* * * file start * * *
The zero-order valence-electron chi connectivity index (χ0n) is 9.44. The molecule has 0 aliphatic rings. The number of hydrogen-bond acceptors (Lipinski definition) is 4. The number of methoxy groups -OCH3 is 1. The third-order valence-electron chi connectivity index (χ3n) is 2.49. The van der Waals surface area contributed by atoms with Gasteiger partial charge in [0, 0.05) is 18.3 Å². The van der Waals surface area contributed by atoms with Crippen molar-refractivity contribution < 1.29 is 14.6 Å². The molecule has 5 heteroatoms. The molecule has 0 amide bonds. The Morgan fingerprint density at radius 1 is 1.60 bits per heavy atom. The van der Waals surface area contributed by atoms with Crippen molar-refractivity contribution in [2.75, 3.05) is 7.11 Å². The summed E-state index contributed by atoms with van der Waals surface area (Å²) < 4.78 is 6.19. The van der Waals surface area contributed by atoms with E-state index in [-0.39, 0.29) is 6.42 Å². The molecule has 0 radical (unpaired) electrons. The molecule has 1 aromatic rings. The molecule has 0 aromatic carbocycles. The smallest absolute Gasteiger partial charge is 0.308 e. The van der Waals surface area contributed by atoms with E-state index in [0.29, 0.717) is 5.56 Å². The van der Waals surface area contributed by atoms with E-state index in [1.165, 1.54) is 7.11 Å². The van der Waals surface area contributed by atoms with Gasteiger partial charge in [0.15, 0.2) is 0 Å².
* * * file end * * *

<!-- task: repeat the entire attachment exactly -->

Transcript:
The zero-order valence-electron chi connectivity index (χ0n) is 9.44. The molecule has 0 aliphatic rings. The number of hydrogen-bond acceptors (Lipinski definition) is 4. The number of methoxy groups -OCH3 is 1. The third-order valence-electron chi connectivity index (χ3n) is 2.49. The van der Waals surface area contributed by atoms with Gasteiger partial charge in [0, 0.05) is 18.3 Å². The van der Waals surface area contributed by atoms with Crippen molar-refractivity contribution < 1.29 is 14.6 Å². The molecule has 5 heteroatoms. The molecule has 0 amide bonds. The Morgan fingerprint density at radius 1 is 1.60 bits per heavy atom. The van der Waals surface area contributed by atoms with Crippen molar-refractivity contribution in [2.75, 3.05) is 7.11 Å². The summed E-state index contributed by atoms with van der Waals surface area (Å²) < 4.78 is 6.19. The van der Waals surface area contributed by atoms with E-state index in [-0.39, 0.29) is 6.42 Å². The molecule has 0 radical (unpaired) electrons. The molecule has 1 aromatic rings. The molecule has 0 aromatic carbocycles. The smallest absolute Gasteiger partial charge is 0.308 e. The van der Waals surface area contributed by atoms with E-state index in [0.29, 0.717) is 5.56 Å². The van der Waals surface area contributed by atoms with E-state index in [1.165, 1.54) is 7.11 Å². The van der Waals surface area contributed by atoms with Gasteiger partial charge in [0.15, 0.2) is 0 Å².